<subMap value="COMPANY" resultMap="company"/>
    </discriminator>
</resultMap>

<resultMap id="person" class="com.cforcoding.Person" extends="party">
    <result property="title" column="TITLE"/>
    <result property="givenNames" column="GIVEN_NAMES"/>
    <result property="lastName" column="LAST_NAME"/>
    <result property="dateOfBirth" column="DATE_OF_BIRTH"/>
</resultMap>

<resultMap id="company" class="com.cforcoding.Company" extends="party">
    <result property="comapnyNumber" column="COMPANY_NUMBER"/>
    <result property="stateOfIncorporation" column="STATE_OF_INCORPORATION"/>
</resultMap>

<select id="selectAllParties" resultMap="party">
    SELECT pt.id, party_type, name, title, given_names, last_name, date_of_birth, company_number, state_of_incorporation, ct.id contact_id, contact_type, details
    FROM party pt
    LEFT OUTER JOIN person ps ON pt.id = ps.id
    LEFT OUTER JOIN company cy ON pt.id = cy.id
    LEFT OUTER JOIN contact ct ON pt.id = ct.party_id
</select>

This has a couple of new features.

The first is the groupBy attribute on line 7. You can specify one or more property names here. For every distinct set of values for the grouping criteria, a row will be in the result list. Here we're grouping by party id so we will get one row per party.

Internally Ibatis is loading all the rows and effectively sorting them. I believe it may be actually bucketing them in a map of some sort but that is merely an implementation detail. All you need to know is that sort order does not matter for the purpose of grouping.

This is both a good and bad feature. I personally feel that sorting can be done efficiently and effectively in the database, which would still allow effective paging. This also negatively impacts row handlers (I subject I shall soon address) to the point where the Ibatis powers-that-be have decreed row handlers and groupBy to be incompatible.

I raised a JIRA issue to create at least a non-sorting version of this but there has been no action to date.

Line 11 demonstrates the other part of this behaviour. The contacts property is a list. With this result element we are saying that we should fill the contacts list with objects and map them using the Party.contact result map. Note: The namespace needs to be specified for this to work even though namespaces (an optional feature) are disabled. I consider this a bug.

Running the Example

Now to prove this SQL works, we should have a party with no contacts. Run this:

INSERT INTO party VALUES (party_seq.nextval, 'C', 'Kaos Inc');
INSERT INTO company VALUES (party_seq.currval, '111 222 333', 'SA');

Run the query to verify the results.

Now run this sample program:

public static void main(String args[]) {
    ClassPathXmlApplicationContext ctx = new ClassPathXmlApplicationContext("applicationContext.xml");
    PartyDAO partyDAO = (PartyDAO) ctx.getBean("partyDAO");
    List parties = partyDAO.selectAllParties();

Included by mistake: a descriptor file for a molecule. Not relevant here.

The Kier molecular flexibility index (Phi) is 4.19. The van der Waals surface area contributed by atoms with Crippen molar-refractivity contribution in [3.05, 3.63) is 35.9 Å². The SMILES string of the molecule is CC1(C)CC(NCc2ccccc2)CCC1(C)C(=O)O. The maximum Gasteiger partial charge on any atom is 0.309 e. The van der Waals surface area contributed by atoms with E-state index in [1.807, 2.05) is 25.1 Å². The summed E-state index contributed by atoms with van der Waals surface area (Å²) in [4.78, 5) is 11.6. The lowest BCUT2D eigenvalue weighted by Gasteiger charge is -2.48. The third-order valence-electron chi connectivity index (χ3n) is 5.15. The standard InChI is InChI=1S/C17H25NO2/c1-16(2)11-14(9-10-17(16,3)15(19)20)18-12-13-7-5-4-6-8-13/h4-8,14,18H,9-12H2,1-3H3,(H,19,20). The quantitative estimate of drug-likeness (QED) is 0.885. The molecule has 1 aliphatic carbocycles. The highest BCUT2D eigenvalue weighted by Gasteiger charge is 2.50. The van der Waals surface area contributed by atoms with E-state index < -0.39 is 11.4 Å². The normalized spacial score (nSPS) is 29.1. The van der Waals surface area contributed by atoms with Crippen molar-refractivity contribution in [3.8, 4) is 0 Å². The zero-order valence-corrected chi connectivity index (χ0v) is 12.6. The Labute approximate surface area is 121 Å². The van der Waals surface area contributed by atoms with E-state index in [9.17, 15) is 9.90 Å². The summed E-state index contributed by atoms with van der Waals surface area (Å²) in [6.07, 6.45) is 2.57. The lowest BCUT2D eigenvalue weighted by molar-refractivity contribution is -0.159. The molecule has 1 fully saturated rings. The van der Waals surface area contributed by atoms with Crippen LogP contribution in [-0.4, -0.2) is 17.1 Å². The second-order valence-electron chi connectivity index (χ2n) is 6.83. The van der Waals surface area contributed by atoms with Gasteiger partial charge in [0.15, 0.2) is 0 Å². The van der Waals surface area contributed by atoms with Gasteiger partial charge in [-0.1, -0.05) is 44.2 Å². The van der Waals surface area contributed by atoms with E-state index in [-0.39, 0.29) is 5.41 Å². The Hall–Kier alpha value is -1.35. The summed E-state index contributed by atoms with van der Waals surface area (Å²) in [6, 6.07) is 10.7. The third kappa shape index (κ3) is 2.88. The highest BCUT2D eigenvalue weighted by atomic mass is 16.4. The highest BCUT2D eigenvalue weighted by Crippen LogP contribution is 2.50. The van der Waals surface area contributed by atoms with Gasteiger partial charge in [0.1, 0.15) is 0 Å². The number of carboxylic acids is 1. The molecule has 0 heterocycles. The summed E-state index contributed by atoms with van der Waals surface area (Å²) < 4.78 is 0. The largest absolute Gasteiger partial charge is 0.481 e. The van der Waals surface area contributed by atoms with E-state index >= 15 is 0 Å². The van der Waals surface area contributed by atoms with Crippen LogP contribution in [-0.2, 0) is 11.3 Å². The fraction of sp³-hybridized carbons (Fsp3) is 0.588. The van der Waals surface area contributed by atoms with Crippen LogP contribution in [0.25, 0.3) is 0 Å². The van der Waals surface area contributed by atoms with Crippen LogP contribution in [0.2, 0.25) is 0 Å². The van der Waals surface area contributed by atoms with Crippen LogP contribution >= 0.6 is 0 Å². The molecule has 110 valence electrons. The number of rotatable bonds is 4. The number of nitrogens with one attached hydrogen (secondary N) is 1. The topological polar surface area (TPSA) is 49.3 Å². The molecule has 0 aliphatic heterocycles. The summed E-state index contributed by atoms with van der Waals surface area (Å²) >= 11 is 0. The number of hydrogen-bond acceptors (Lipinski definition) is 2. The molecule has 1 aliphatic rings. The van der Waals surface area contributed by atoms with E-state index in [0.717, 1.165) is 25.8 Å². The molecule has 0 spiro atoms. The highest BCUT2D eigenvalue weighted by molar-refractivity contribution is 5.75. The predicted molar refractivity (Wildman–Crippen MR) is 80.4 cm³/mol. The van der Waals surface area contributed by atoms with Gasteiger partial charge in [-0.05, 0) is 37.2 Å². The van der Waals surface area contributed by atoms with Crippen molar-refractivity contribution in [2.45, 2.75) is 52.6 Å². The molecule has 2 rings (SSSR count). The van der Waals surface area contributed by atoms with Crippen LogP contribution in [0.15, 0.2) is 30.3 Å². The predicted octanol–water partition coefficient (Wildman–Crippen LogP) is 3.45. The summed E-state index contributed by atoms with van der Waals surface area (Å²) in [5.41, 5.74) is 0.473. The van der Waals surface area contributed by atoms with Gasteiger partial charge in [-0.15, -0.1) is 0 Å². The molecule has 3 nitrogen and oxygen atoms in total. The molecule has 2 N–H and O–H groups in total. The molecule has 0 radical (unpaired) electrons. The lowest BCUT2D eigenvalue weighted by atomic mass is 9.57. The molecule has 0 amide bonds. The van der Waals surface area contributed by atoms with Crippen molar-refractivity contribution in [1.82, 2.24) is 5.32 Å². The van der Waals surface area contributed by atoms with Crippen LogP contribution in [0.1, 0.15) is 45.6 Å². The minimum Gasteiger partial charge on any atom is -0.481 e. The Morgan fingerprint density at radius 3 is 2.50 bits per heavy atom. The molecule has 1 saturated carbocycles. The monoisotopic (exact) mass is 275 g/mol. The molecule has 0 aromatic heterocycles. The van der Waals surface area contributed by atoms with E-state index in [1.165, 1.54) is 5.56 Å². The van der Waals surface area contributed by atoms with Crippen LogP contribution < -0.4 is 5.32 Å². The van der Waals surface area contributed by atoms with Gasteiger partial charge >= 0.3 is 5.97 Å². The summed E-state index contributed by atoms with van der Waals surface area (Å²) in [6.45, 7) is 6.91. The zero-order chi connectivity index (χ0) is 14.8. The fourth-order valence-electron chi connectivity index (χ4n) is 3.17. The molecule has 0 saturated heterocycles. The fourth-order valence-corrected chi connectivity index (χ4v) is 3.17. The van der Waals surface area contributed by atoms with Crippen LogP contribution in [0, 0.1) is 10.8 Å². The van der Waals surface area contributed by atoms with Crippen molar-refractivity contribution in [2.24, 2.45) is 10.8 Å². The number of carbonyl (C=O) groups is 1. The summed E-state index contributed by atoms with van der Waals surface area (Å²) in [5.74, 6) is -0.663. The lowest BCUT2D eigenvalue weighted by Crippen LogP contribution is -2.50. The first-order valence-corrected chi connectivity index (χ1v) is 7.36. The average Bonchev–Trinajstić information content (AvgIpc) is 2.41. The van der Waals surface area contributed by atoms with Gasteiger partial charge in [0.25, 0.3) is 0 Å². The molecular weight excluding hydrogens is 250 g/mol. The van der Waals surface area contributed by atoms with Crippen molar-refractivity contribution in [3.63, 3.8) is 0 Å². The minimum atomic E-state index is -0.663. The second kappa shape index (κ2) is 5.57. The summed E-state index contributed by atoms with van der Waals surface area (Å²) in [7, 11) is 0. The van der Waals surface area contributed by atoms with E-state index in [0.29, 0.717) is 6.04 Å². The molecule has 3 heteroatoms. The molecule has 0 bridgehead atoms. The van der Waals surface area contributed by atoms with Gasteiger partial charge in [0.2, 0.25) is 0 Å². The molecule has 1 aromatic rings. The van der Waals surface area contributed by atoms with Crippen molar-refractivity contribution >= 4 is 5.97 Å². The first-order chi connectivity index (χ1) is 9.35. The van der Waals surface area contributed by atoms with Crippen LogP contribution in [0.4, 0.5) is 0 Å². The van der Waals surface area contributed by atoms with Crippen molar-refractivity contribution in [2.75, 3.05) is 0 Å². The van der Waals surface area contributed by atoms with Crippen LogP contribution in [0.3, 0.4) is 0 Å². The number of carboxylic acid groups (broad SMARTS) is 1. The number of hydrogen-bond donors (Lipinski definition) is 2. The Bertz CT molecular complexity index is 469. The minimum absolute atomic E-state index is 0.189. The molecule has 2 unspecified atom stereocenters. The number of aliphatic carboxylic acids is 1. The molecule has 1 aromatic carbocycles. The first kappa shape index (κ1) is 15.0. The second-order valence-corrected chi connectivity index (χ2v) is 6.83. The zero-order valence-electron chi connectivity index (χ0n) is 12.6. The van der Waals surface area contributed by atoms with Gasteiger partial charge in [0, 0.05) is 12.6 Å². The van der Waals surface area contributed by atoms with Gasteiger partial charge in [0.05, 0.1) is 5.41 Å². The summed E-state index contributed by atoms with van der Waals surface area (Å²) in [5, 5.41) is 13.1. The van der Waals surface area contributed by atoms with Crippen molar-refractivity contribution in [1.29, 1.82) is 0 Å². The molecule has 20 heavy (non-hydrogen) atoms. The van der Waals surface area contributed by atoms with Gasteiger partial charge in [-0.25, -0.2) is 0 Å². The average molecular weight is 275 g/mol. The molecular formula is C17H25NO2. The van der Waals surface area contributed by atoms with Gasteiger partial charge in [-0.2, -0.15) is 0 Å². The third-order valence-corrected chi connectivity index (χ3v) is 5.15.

int i = 0;
    for (Party party : parties) {
        List contacts = party.getContacts();
        System.out.printf("[%d/%d] %s: %s has %d contacts%n", ++i, parties.size(), party.getType().getDescription(), party.getName(), contacts.size());
        int j = 0;
        for (Contact contact : party.getContacts()) {
            System.out.printf("  [%d/%d] %s: %s%n", ++j, contacts.size(), contact.getType().getDescription(), contact.getValue());
        }
    }
}

This will output the following results:

[1/4] Person: Mr Tom Smith has 3 contacts
  [1/3] Email: tom.smith@example.com
  [2/3] Phone: 919-223-1234
  [3/3] Mobile: 919-223-1235
[2/4] Person: Test has 3 contacts
  [1/3] Email: susan.jones@example.com
  [2/3] Mobile: 919-223-1237
  [3/3] Phone: 919-223-1236
[3/4] Company: Acme Inc has 2 contacts
  [1/2] Email: roger@acme.com
  [2/2] Work: 919-223-1238
[4/4] Company: Kaos Inc has 0 contacts

Consider for a moment just how much work is being done with these few lines of XML.

Conclusion

Dynamic grouping is an incredibly powerful and easy-to-use feature. It is worth noting that groupings can be nested. That means you could easily create a query that constructs a list, one row per party type, where each element has a list of parties of that type and each party has a list of contacts.

JPA would handle the above situation with eager or lazy fetching, as desired. The batch mode in EclipseLink handles this situation very well. Still the point here is to demonstrate that you can achieve extremely sophisticated functionality with just SQL and a few lines of XML.

Soon I shall explore an alternative strategy using lazy fetching.

Next: Ibatis Tutorial: Dynamic SQL

1 comments:

Anonymous said...

Wow cool.
Would it then also be possible to have Contact.xml and Party.xml
and have
[resultMap id="party" class="com.cforcoding.Party" groupBy="id"]
[..]
[result property="contacts" resultMap="Contact.contact"/]
[..]
[/resultMap]


I've tried this but I can't seem to get it to work.